The visual effects are, to many, the front lines of success in tentpole movies like "Watchmen." Peter Travers, then, is a bullet-stopper, having been in the trenches with "Lord of the Rings: Two Towers," "The Matrix Reloaded," "Harry Potter and the Sorcerer’s Stone" and more. We got to ask "Watchmen’s" visual effects supervisor a few questions about his latest war.
We’re you a fan of the book beforehand?
No! Not that I wasn’t a fan of it, I had just never heard of it, and I was a comic book kid. It came out at the time when I had moved on from comic books. You know, I was into Marvel and "Fantastic Four" and things like that in the ’70s. This thing came out in the ’80s and I had already moved on. But then, as I hear about the project, I was handed the comic book. I read it and I was very impressed. And then I started to hear from other people, and I didn’t realize just how much of a following the graphic novel has, and the people that have read it are zealous fans. It’s a blessing and a curse when you’re making a movie. … You’ve got to make sure that you please the ardent fans. I think that Zack, the director, he understood "Watchmen" probably more than anybody. From what I hear, people are saying that it’s extremely faithful.
So, we’ve all heard about the panel for panel production, but was it really that tight?
It literally was a part of our storyboards. Zack did all of his storyboards, but there was always a supplemental storyboard when we would get our sheets. We’d have our notes and stuff from Zach, but then at the bottom, would be a direct panel from the comic book. And certainly, even in the post production, we’d always be looking back.
When Billy gets destroyed the first time, and I never noticed it, but there’s a curvature to the flames in the graphic novel. And we looked back at it, and D.J., the overall visual effect supervisor, said let’s do it like this. And we were like, OK. So it wasn’t like the graphic novel went away after a while, it was always there.
When you did "Lord of the Rings," it seemed that the effects were not as intrinsic to the story. Here, they seem like they’re a big part of the story. Do you set everything up differently with that storytelling aspect in mind?
Yeah, that always plays a part. I don’t think "Lord of the Rings" was any less of a challenge in that respect. There was certainly a faithfulness there as well. In particular, when you’re doing this type of work, there are certain types of task specifications — not to get too technical here — that a character has to do or achieve, and that does affect the design. Doc’s eyes are kind of pale white, and that works fine in the comic book, but when you translate that to the movie … if you can’t read his eye direction, would that work in a movie? He would come off almost as like some kind of blind character … so that directly affected the look of him.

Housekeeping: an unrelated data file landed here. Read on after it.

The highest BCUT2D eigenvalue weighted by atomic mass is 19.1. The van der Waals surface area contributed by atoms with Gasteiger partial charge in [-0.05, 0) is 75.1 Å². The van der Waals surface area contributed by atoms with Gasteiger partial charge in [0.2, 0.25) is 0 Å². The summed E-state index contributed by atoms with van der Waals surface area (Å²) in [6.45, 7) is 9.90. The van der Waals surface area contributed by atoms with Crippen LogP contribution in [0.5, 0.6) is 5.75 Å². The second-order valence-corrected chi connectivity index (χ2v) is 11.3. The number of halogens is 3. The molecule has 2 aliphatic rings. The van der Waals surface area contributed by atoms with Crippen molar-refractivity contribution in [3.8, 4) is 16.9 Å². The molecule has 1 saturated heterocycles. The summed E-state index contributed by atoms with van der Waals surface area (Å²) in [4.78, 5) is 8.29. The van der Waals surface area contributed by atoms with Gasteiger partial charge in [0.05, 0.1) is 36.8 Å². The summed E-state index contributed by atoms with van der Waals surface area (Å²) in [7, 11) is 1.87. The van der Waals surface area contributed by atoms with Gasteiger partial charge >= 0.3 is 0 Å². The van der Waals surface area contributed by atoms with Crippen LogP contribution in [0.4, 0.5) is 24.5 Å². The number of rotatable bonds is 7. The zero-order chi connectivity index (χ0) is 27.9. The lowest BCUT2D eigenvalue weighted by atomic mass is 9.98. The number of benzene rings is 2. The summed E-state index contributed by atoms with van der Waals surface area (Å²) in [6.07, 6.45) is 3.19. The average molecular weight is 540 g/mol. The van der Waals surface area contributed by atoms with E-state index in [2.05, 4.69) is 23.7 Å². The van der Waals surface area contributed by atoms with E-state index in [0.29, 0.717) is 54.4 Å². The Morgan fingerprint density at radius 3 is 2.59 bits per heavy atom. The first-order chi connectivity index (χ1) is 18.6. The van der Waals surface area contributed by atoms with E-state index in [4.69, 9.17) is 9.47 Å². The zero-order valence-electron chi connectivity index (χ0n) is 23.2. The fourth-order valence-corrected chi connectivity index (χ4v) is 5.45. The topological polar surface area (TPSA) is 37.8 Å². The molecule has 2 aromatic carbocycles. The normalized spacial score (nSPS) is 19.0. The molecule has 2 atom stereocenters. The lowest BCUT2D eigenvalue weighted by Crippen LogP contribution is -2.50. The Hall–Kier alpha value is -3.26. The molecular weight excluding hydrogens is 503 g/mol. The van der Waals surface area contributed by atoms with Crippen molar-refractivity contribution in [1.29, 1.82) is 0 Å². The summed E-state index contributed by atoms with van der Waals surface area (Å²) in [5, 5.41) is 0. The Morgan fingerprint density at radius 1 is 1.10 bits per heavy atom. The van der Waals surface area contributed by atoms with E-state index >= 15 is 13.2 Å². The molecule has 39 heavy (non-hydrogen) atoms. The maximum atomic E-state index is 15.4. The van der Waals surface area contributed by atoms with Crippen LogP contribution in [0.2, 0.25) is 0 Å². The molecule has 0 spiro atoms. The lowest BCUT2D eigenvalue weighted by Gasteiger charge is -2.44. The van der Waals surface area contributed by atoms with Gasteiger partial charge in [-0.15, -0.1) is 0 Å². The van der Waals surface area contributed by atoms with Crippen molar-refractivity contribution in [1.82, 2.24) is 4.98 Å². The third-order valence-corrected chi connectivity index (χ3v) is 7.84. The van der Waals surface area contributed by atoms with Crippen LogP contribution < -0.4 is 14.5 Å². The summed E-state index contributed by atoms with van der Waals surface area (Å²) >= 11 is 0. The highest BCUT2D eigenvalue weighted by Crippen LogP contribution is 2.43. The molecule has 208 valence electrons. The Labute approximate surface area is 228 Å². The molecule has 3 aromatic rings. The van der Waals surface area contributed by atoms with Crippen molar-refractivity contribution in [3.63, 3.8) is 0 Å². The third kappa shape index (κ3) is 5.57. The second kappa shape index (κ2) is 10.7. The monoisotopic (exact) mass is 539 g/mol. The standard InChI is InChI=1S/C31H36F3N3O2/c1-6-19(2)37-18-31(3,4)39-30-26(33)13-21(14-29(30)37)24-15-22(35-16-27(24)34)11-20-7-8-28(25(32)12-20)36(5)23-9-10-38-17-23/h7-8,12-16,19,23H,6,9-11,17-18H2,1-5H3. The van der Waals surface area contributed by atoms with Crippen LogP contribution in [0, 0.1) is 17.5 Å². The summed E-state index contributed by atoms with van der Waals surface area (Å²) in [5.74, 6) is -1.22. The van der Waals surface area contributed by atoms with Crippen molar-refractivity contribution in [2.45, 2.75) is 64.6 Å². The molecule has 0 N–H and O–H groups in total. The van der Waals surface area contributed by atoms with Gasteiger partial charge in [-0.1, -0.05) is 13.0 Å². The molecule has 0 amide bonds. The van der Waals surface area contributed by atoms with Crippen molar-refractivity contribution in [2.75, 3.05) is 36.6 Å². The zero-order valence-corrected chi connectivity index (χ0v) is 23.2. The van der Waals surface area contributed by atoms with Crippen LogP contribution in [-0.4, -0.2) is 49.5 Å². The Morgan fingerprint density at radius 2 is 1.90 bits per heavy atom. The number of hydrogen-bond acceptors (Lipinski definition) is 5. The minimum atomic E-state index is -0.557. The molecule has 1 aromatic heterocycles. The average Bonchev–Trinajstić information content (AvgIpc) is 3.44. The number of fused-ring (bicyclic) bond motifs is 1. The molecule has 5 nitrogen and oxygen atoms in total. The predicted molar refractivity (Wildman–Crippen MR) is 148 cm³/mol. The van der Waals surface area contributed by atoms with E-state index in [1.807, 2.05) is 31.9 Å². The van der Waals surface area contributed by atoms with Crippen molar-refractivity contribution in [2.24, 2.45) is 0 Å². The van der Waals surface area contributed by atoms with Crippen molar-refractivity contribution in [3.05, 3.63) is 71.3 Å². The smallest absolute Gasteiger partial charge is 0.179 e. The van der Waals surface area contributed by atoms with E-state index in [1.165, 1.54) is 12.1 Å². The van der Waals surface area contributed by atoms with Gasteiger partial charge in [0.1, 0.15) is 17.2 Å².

Was there a shot that you created that you didn’t get to use?
No. And I’ll say this … I think there are many things that are impressive about Zack Snyder, but he was incredibly efficient. There were close to 200 sets that were shooting. So, to coordinate all that and get what you want, I think that’s an incredible challenge. And Zack pulled it off. It was amazing what he did.
Was there anything you did that you got an unexpected reaction from?
Not really. I think the reactions from people are the same reactions as our crew here. … Probably more than any set I’ve worked on, the really pain-in-the-butt shots that were really hard and labor-intensive were also the most rewarding [in the film]. In particular, I would say that the New York City destruction, there’s a wide shot looking down on New York City, and simulation-wise, it was incredibly intense, computationally. You think about trying to figure out how to tear buildings apart. … I mean, the math was pretty up there. It’s very believable-looking.
What did you take from this that you’re going to add to your next project?
I learned a lot about animation and I think that the way the design …you can, in a way, call what we did for Doc, a motion-capture setup. … We came up with the idea of using witness cameras, and everything was synced … but the point was, while the director set up the shot and the lighting, we would slip into whatever space we could and capture Billy’s performance. …. The point was that were able to get everything we needed and get out of everybody’s way.
It was interesting to me to have some input on the front end, and to see it through to its fruition was very rewarding.
— Jevon Phillips